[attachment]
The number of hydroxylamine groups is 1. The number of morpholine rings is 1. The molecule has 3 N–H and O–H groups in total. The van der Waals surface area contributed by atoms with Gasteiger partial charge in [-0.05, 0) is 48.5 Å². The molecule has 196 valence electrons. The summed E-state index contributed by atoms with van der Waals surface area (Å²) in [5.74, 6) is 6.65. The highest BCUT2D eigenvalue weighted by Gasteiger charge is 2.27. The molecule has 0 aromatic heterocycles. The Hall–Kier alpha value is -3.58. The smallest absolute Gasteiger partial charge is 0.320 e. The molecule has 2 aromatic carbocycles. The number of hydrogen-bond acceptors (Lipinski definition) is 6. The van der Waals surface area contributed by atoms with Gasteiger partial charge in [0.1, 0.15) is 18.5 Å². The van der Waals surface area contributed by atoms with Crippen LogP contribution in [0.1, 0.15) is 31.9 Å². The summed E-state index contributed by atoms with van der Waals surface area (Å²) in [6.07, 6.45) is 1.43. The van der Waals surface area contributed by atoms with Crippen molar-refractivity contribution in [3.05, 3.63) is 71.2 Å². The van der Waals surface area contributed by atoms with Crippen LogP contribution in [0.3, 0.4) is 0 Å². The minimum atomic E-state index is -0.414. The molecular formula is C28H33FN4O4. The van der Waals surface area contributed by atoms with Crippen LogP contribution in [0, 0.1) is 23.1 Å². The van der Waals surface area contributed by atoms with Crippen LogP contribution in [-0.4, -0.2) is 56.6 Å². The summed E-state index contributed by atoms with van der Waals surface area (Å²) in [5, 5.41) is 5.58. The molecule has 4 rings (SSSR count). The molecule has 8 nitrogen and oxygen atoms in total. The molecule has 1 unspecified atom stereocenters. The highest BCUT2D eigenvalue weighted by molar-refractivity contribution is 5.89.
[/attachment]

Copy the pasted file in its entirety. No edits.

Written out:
The number of hydroxylamine groups is 1. The number of morpholine rings is 1. The molecule has 3 N–H and O–H groups in total. The van der Waals surface area contributed by atoms with Gasteiger partial charge in [-0.05, 0) is 48.5 Å². The molecule has 196 valence electrons. The summed E-state index contributed by atoms with van der Waals surface area (Å²) in [5.74, 6) is 6.65. The highest BCUT2D eigenvalue weighted by Gasteiger charge is 2.27. The molecule has 0 aromatic heterocycles. The Hall–Kier alpha value is -3.58. The smallest absolute Gasteiger partial charge is 0.320 e. The molecule has 2 aromatic carbocycles. The number of hydrogen-bond acceptors (Lipinski definition) is 6. The van der Waals surface area contributed by atoms with Gasteiger partial charge in [0.1, 0.15) is 18.5 Å². The van der Waals surface area contributed by atoms with Crippen LogP contribution in [0.1, 0.15) is 31.9 Å². The summed E-state index contributed by atoms with van der Waals surface area (Å²) in [6.07, 6.45) is 1.43. The van der Waals surface area contributed by atoms with Crippen molar-refractivity contribution in [3.05, 3.63) is 71.2 Å². The van der Waals surface area contributed by atoms with Crippen LogP contribution in [0.3, 0.4) is 0 Å². The minimum atomic E-state index is -0.414. The molecular formula is C28H33FN4O4. The van der Waals surface area contributed by atoms with Crippen LogP contribution in [0, 0.1) is 23.1 Å². The van der Waals surface area contributed by atoms with Crippen LogP contribution in [-0.4, -0.2) is 56.6 Å². The summed E-state index contributed by atoms with van der Waals surface area (Å²) in [5, 5.41) is 5.58. The molecule has 4 rings (SSSR count). The molecule has 8 nitrogen and oxygen atoms in total. The molecule has 1 unspecified atom stereocenters. The highest BCUT2D eigenvalue weighted by molar-refractivity contribution is 5.89.